July 11, 2014 // 10:00am — 11:00am
What are China’s economic, political, and strategic interests in the region? And while China is the most important Asian partner for many Latin American countries, how have relations with other Asian countries—India, South Korea, Japan—also broadened considerably?
June 23, 2014 // 8:30am — 10:00am
Please join us at the Wilson Center for a conversation with The New Yorker’s Evan Osnos on his new book Age of Ambition: Chasing Fortune, Truth, and Faith in the New China, presented by the Kissinger Institute on China and the United States and the Asia Program.
June 18, 2014 // 12:10pm — 6:00pm
The dynamism of Asian markets, China’s rise, and Japan’s quest to become a normal state, play key roles in determining the future of the US-ROK alliance. At the same time, U.S. perception of China’s growing influence differs from that of Korea’s. Similarly, Washington does not see eye-to-eye with Seoul over changes in Japan’s policies. While the bilateral alliance remains strongest in dealing with North Korea, the two allies also have different views on dealing with this challenge.
June 10, 2014 // 11:00am — 12:15pm
The world is witnessing a resurgence of the polio virus, and Pakistani is at its epicenter. This year, Pakistan has already reported about 60 cases—far more than any other country. Most observers blame Pakistan’s worsening polio problem on rising militancy. Yet according to Samia Altaf, there is a deeper story beyond this popular narrative.
June 09, 2014 // 9:00am — 10:00am
Speakers will discuss the reasons why the regional perspective on Afghanistan and Pakistan is relevant, and particularly so at this point in time. Given the economic, social, and geopolitical challenges that have strong regional dimensions, the role of the five key implicated powers—India, China, Iran, Russia, and Saudi Arabia—is likely to become increasingly relevant as the new future for Afghanistan is shaped.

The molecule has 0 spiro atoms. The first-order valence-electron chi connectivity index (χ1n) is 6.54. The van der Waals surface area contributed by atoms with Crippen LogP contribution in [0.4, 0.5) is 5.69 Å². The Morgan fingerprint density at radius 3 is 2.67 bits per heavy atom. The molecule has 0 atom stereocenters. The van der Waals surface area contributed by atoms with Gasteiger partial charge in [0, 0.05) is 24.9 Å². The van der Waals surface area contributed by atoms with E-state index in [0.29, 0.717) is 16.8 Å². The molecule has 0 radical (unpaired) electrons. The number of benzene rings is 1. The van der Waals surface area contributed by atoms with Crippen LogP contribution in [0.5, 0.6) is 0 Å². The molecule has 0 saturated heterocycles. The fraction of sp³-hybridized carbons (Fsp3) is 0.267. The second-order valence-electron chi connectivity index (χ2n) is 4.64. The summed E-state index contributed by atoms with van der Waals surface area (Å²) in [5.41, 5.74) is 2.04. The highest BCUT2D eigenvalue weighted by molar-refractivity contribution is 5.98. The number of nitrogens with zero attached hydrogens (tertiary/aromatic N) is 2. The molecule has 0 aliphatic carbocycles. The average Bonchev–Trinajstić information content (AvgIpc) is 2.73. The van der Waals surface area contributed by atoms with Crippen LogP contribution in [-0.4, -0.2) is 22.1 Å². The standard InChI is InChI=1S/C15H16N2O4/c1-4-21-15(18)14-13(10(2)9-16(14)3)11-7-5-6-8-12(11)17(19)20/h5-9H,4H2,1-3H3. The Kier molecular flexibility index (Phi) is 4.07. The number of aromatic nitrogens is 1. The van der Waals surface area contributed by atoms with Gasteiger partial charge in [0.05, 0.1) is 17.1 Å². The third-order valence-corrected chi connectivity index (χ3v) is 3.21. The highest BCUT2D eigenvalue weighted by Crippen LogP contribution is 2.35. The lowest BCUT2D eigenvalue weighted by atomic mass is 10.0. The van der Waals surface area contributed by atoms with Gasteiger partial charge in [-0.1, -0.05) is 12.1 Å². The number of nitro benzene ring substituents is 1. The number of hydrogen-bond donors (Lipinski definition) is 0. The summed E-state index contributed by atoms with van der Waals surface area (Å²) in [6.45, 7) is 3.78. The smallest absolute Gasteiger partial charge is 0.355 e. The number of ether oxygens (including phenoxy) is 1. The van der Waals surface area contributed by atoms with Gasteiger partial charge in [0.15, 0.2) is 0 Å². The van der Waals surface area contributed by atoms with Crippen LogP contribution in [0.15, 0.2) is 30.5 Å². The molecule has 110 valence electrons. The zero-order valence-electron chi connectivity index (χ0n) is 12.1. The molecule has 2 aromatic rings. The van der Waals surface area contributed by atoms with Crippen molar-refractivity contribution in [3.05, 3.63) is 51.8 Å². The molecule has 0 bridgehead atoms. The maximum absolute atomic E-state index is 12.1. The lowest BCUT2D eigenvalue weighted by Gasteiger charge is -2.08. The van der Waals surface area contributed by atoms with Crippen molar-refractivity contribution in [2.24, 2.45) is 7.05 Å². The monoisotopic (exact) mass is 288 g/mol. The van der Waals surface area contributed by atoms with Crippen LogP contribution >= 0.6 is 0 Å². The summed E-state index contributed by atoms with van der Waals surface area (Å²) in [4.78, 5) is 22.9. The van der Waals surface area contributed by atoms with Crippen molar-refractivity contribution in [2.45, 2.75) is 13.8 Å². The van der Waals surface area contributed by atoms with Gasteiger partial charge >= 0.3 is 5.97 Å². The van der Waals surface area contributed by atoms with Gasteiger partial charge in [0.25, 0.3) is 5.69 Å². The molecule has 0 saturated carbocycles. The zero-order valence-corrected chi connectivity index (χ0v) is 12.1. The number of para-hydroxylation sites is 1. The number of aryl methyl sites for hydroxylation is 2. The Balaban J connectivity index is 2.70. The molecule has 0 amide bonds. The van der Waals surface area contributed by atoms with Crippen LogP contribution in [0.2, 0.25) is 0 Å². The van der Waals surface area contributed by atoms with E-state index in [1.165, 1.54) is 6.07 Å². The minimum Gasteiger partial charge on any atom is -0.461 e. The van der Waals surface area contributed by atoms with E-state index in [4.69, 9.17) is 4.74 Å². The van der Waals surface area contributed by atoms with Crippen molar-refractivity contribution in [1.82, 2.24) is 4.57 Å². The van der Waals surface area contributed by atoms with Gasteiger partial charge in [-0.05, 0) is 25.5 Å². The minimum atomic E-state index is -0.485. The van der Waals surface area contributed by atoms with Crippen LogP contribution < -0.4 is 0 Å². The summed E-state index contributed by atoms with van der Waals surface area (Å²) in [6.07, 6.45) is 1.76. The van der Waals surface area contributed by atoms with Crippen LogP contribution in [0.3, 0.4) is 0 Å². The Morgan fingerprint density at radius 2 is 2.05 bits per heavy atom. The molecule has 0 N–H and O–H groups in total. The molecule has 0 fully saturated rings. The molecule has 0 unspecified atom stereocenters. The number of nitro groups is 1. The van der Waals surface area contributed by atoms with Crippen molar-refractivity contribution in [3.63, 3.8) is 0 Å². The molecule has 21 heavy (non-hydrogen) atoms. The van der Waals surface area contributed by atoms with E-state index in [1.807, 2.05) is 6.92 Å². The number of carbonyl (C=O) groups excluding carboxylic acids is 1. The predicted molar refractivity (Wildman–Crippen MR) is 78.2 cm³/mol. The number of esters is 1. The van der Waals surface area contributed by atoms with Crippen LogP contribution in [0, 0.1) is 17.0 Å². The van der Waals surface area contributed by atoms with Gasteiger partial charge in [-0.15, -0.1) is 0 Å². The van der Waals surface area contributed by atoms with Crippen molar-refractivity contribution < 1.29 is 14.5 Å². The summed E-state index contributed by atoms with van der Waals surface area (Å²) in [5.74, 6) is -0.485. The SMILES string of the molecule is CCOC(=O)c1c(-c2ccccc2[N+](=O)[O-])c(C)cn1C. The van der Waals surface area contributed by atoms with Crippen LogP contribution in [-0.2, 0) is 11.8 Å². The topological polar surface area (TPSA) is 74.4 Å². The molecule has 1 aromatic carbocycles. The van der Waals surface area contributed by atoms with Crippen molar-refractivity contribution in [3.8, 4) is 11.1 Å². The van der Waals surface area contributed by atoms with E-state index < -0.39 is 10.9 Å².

June 04, 2014 // 4:00pm — 5:15pm
In recent years, Pakistan—a Sunni Muslim majority country with Shia Muslim, Christian, and Hindu minorities—has been convulsed by sectarian violence. More than 2,000 people have been killed in sectarian attacks since 2008, and last year sectarian killings rose by more than a fifth from 2012.
June 03, 2014 // 9:00am — 11:00am
As Beijing continues to trumpet its “New Type of Great Power Relationship” with the United States, and the United States attempts to buttress its “Rebalance to Asia”, Asia-Pacific nations keep a close eye on relations between the two giants. Watch the webcast or read the policy brief here.
May 27, 2014 // 3:00pm — 5:00pm
A book launch event for the new edition of International Relations of Asia, edited by David Shambaugh and Michael Yahuda.
May 21, 2014 // 9:00am — 12:00pm
Tensions over security, access, and environmental impacts in the Arctic are rising. While members of the Arctic Council (Canada, Denmark, Finland, Iceland, Norway, Russia, Sweden, the United States) assert their established rights under new circumstances, an increasing number of non-Arctic states (including China, Korea, Japan, and Singapore) seek an active role in the region.
May 20, 2014 // 11:00am — 12:30pm
The Brazil Institute, the Africa Program, and the Asia Program will be convene a panel of experts on May 20th to discuss case studies of successful democratic transitions in the global South.